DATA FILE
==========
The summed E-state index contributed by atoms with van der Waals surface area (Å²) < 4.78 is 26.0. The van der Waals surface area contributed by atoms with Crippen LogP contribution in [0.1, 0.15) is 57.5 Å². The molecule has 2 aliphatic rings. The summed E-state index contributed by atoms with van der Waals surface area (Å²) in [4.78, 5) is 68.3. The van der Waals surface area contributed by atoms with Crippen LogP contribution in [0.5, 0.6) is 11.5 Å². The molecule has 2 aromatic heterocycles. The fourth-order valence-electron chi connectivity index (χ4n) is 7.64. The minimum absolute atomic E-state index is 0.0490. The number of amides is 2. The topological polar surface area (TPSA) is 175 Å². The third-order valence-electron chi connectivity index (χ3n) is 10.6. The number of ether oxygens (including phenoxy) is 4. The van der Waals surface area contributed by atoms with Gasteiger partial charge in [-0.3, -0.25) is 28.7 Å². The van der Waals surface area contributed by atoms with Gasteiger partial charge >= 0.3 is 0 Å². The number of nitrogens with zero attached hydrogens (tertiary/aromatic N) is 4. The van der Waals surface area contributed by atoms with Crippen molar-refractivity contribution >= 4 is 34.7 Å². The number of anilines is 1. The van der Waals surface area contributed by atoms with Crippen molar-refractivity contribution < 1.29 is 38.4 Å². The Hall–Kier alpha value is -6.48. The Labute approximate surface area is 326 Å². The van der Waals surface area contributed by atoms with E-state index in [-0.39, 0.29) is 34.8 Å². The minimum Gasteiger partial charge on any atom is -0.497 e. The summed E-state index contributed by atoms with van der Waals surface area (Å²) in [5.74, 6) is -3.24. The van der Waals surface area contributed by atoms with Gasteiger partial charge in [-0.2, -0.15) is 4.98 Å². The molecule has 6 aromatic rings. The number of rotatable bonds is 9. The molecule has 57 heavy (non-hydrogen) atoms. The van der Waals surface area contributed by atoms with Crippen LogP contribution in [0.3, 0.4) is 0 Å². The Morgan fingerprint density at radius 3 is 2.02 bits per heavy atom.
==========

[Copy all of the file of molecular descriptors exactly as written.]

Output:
The summed E-state index contributed by atoms with van der Waals surface area (Å²) < 4.78 is 26.0. The van der Waals surface area contributed by atoms with Crippen LogP contribution in [0.1, 0.15) is 57.5 Å². The molecule has 2 aliphatic rings. The summed E-state index contributed by atoms with van der Waals surface area (Å²) in [4.78, 5) is 68.3. The van der Waals surface area contributed by atoms with Crippen LogP contribution in [0.5, 0.6) is 11.5 Å². The molecule has 2 aromatic heterocycles. The fourth-order valence-electron chi connectivity index (χ4n) is 7.64. The minimum absolute atomic E-state index is 0.0490. The number of amides is 2. The topological polar surface area (TPSA) is 175 Å². The third-order valence-electron chi connectivity index (χ3n) is 10.6. The number of ether oxygens (including phenoxy) is 4. The van der Waals surface area contributed by atoms with Gasteiger partial charge in [-0.3, -0.25) is 28.7 Å². The van der Waals surface area contributed by atoms with Gasteiger partial charge >= 0.3 is 0 Å². The number of nitrogens with zero attached hydrogens (tertiary/aromatic N) is 4. The van der Waals surface area contributed by atoms with Crippen molar-refractivity contribution >= 4 is 34.7 Å². The number of anilines is 1. The van der Waals surface area contributed by atoms with Crippen molar-refractivity contribution < 1.29 is 38.4 Å². The Hall–Kier alpha value is -6.48. The Labute approximate surface area is 326 Å². The van der Waals surface area contributed by atoms with E-state index in [-0.39, 0.29) is 34.8 Å². The minimum Gasteiger partial charge on any atom is -0.497 e. The summed E-state index contributed by atoms with van der Waals surface area (Å²) in [5.74, 6) is -3.24. The van der Waals surface area contributed by atoms with Gasteiger partial charge in [-0.2, -0.15) is 4.98 Å². The molecule has 6 aromatic rings. The number of rotatable bonds is 9. The molecule has 57 heavy (non-hydrogen) atoms. The van der Waals surface area contributed by atoms with Crippen LogP contribution in [0.3, 0.4) is 0 Å². The Morgan fingerprint density at radius 3 is 2.02 bits per heavy atom.